New Legal Trends Now Affecting Pathologists

Here are four developing legal trends that bear watching by pathology groups

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CEO SUMMARY: During the past 36 months, quiet and significant changes have occurred to certain legal issues involving anatomic pathology services. The resulting new environment exposes pathology groups to different types of threats, particularly to their sources of income. This intelligence briefing launches a new series concerning the law and pathology.

WITHOUT MUCH ATTENTION or fanfare, specific legal issues affecting anatomic pathology services have evolved in new directions during the past 36 months.

THE DARK REPORT identifies four specific areas where the marketplace is in transition and pathologists may be at risk if they fail to recognize and respond appropriately. “Pathologists should be aware that a number of developments during recent years have created new risks for their group practices,” stated Richard S. Cooper, Attorney and Partner at McDonald, Hopkins, Burke & Haber in Cleveland, Ohio.

“In some cases, it involves trends to reduce or even eliminate traditional sources of compensation for pathology services,” he said. “In other cases, longstanding and accepted legal standards are changing and evolving in directions that create a different type of risk exposure for pathologists.”

Four legal issues top Cooper’s list of concerns. In future installments, THE DARK REPORT will provide more detailed assessments of each. As an introduction, Cooper categorizes these four trends in the following manner.

Attack On Clinical Fees

“Top threat on my list is the widespread action by hospitals and payers across the country to reduce or eliminate compensation for clinical pathology services,” stated Cooper. “Obviously, this involves Medicare Part A agreements between pathology groups and hospitals. But it goes beyond that.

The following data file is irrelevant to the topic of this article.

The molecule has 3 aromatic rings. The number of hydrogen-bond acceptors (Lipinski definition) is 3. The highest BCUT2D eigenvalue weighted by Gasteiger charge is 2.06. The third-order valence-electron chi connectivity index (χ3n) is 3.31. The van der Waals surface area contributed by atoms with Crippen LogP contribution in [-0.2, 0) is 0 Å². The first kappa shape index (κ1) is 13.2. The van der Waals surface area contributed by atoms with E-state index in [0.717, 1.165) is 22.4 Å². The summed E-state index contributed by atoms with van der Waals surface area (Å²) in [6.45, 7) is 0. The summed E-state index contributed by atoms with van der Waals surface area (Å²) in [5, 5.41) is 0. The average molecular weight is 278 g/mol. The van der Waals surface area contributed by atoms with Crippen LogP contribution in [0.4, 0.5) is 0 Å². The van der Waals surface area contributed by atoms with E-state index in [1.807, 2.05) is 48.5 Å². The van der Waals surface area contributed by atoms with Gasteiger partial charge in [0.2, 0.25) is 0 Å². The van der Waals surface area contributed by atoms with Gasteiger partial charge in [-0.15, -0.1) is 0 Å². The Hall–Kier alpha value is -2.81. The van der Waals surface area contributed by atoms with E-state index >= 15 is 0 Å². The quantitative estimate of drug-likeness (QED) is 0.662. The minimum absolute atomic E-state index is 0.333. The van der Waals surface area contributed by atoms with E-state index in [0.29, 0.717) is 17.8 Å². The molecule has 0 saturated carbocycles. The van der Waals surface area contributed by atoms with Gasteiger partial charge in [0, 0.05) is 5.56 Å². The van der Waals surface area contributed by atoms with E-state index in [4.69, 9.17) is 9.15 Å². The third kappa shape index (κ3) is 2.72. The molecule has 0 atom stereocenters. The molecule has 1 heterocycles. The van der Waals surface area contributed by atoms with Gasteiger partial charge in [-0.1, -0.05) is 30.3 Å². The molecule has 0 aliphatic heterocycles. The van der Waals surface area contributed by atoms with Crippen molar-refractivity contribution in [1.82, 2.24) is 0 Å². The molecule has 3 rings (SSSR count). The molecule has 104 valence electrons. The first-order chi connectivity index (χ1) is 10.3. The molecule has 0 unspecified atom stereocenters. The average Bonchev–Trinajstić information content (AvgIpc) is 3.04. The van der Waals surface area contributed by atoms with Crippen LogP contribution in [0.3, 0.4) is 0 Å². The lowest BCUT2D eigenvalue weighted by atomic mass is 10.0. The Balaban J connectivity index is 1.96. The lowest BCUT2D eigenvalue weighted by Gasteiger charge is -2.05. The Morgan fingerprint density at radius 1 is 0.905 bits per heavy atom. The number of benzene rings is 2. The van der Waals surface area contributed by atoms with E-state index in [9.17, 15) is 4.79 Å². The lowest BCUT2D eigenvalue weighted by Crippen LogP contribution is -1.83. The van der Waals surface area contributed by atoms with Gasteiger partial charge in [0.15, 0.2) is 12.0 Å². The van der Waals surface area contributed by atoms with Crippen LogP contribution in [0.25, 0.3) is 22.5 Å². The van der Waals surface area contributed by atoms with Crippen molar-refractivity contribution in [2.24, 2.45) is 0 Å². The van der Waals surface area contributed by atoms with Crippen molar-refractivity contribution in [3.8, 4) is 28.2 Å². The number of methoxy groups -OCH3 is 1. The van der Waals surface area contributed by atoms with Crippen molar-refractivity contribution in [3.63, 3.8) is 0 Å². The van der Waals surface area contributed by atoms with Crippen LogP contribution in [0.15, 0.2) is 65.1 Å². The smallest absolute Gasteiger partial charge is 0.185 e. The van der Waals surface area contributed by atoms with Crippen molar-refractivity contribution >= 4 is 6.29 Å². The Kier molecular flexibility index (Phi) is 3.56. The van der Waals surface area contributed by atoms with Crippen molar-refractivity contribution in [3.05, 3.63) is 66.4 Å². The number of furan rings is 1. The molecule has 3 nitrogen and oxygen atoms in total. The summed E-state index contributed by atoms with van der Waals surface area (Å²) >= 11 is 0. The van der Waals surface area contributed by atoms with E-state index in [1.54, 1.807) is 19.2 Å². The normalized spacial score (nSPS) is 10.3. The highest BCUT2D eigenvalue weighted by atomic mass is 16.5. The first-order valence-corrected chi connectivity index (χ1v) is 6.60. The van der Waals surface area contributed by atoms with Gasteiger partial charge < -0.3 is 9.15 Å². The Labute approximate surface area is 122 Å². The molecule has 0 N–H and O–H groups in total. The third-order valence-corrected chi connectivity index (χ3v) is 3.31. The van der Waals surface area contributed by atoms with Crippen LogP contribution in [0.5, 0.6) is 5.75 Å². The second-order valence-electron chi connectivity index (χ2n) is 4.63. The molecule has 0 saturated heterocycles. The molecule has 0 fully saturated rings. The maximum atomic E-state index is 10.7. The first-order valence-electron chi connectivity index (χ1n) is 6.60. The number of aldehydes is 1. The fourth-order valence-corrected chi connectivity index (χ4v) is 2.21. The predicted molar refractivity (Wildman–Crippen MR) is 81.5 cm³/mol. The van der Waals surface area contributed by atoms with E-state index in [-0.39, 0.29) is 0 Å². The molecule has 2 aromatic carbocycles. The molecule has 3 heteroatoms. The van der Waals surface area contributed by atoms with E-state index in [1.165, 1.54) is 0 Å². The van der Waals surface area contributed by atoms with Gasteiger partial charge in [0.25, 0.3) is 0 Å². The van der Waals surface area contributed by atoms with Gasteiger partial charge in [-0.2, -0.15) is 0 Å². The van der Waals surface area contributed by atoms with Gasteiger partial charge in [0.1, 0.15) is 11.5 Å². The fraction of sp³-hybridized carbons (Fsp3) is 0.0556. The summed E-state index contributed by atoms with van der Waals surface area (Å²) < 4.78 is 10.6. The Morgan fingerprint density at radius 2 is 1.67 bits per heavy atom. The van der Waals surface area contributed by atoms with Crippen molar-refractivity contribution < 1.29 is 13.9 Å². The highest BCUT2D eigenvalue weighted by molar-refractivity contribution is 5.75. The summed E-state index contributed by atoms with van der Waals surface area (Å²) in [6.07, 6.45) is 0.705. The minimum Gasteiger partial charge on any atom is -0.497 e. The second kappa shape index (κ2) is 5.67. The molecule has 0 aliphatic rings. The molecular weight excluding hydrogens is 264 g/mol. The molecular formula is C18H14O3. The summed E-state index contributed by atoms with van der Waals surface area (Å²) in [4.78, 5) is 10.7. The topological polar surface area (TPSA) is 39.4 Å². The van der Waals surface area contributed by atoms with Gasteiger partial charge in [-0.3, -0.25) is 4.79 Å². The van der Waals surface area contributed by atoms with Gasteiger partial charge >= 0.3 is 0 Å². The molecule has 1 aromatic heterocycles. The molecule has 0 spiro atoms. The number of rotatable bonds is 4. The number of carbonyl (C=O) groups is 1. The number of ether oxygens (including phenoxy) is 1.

“There is sustained pressure by all classes of payers to eliminate the professional component for clinical pathology services,” he continued. “This despite successful lawsuits which did affirm the validity of these professional medical services and the right of pathologists to bill for them.

“The second trend involves payer’s actions that limit the number of pathology and laboratory providers for outreach medical services. This principally occurs in two ways,” explained Cooper. “One way is to limit the panel of pathology and lab providers. Another way is to offer reimbursement at levels that only larger labs are able to accept. Smaller anatomic pathology (AP) groups won’t pursue contracts offering minimum reimbursement for AP specimens. In my opinion, this represents a sustained threat to the long- standing access pathology groups have had to patients in their community.

“Pathology groups should recognize that the longer they delay before taking active steps to comply with HIPAA requirements, the greater the risk.”

“My third important issue is HIPAA compliance,” noted Cooper. “Right now, payers are ahead of the industry in their compliance efforts. Next would be hospitals and health systems. Smaller labs and anatomic pathology groups are lagging. Pathology groups should recognize that the longer they delay before taking active steps to comply with HIPAA requirements, the greater the risk.

Pressure To Consolidate

“Fourth on my list of key legal issues is pressure by hospitals and integrated delivery networks (IDN) to drive consolidation among pathology group practices affiliated with individual hospitals in the IDN,” he said.

“This pressure and interference has many forms,” continued Cooper. “It can range from pressuring independent groups to consolidate to actually dictating how the consolidation should be accomplished and which individual pathologists should be retained in leadership positions.”

Cooper’s list of high-priority issues is rooted in the experience he and his colleague gain in advising their pathologist-clients. “Geographically, we work with pathology groups from almost every region of the United States,” noted Cooper. “That gives us first-hand insights into which legal issues are regional in nature and which have national implications.”

Business Strategies

THE DARK REPORT recommends that pathology groups take time to understand these trends and develop effective business strategies to counter them. In upcoming issues, THE DARK REPORT will address each of the four legal trends identified by Cooper in more detail.

These briefings will identify the factors defining the trend and explain how legal practices have changed. Also, effective responses and strategies already in use by top-performing pathology groups to deal effectively with these threats will be discussed, along with their pros and cons.

Preparation is one strategy that Cooper recommends. “At a minimum, I see lots of pathologists leaving lots of money on the table,” he declared. “One reason is because the opposition is well-prepared and holds the money. But the other reason is that many pathologists do not prepare themselves effectively before entering into these types of negotiations. They are not good advocates for themselves.”


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